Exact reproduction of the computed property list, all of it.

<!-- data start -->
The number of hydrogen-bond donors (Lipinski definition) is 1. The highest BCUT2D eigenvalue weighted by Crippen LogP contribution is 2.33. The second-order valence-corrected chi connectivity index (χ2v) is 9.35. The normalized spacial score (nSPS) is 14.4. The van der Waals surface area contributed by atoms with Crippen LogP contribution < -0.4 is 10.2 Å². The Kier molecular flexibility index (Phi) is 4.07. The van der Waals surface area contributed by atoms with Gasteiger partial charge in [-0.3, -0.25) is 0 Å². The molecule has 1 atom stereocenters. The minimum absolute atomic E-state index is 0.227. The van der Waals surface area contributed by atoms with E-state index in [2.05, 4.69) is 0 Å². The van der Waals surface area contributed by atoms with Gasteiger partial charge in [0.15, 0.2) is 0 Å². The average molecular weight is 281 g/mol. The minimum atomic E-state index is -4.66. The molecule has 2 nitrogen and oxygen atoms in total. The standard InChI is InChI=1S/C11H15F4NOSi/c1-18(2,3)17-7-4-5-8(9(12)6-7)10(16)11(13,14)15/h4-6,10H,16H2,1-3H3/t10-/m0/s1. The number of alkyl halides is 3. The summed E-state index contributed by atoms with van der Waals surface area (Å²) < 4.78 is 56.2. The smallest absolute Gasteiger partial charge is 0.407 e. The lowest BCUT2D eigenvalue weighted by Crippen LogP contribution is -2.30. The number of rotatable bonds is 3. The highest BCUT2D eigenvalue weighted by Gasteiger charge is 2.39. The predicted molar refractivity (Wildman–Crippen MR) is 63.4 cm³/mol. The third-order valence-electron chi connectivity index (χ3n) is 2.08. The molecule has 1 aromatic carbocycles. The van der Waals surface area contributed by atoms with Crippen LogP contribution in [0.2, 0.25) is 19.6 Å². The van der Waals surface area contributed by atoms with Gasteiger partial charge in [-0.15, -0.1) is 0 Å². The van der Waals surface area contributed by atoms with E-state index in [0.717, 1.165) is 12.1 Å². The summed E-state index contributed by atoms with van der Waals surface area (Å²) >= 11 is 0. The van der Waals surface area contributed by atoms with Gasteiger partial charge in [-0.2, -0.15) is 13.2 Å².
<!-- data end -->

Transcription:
The number of hydrogen-bond donors (Lipinski definition) is 1. The highest BCUT2D eigenvalue weighted by Crippen LogP contribution is 2.33. The second-order valence-corrected chi connectivity index (χ2v) is 9.35. The normalized spacial score (nSPS) is 14.4. The van der Waals surface area contributed by atoms with Crippen LogP contribution < -0.4 is 10.2 Å². The Kier molecular flexibility index (Phi) is 4.07. The van der Waals surface area contributed by atoms with Gasteiger partial charge in [-0.3, -0.25) is 0 Å². The molecule has 1 atom stereocenters. The minimum absolute atomic E-state index is 0.227. The van der Waals surface area contributed by atoms with E-state index in [2.05, 4.69) is 0 Å². The van der Waals surface area contributed by atoms with Gasteiger partial charge in [0.15, 0.2) is 0 Å². The average molecular weight is 281 g/mol. The minimum atomic E-state index is -4.66. The molecule has 2 nitrogen and oxygen atoms in total. The standard InChI is InChI=1S/C11H15F4NOSi/c1-18(2,3)17-7-4-5-8(9(12)6-7)10(16)11(13,14)15/h4-6,10H,16H2,1-3H3/t10-/m0/s1. The number of alkyl halides is 3. The summed E-state index contributed by atoms with van der Waals surface area (Å²) < 4.78 is 56.2. The smallest absolute Gasteiger partial charge is 0.407 e. The lowest BCUT2D eigenvalue weighted by Crippen LogP contribution is -2.30. The number of rotatable bonds is 3. The highest BCUT2D eigenvalue weighted by Gasteiger charge is 2.39. The predicted molar refractivity (Wildman–Crippen MR) is 63.4 cm³/mol. The third-order valence-electron chi connectivity index (χ3n) is 2.08. The molecule has 1 aromatic carbocycles. The van der Waals surface area contributed by atoms with Crippen LogP contribution in [0.2, 0.25) is 19.6 Å². The van der Waals surface area contributed by atoms with Gasteiger partial charge in [-0.15, -0.1) is 0 Å². The van der Waals surface area contributed by atoms with E-state index in [0.717, 1.165) is 12.1 Å². The summed E-state index contributed by atoms with van der Waals surface area (Å²) >= 11 is 0. The van der Waals surface area contributed by atoms with Gasteiger partial charge in [-0.2, -0.15) is 13.2 Å².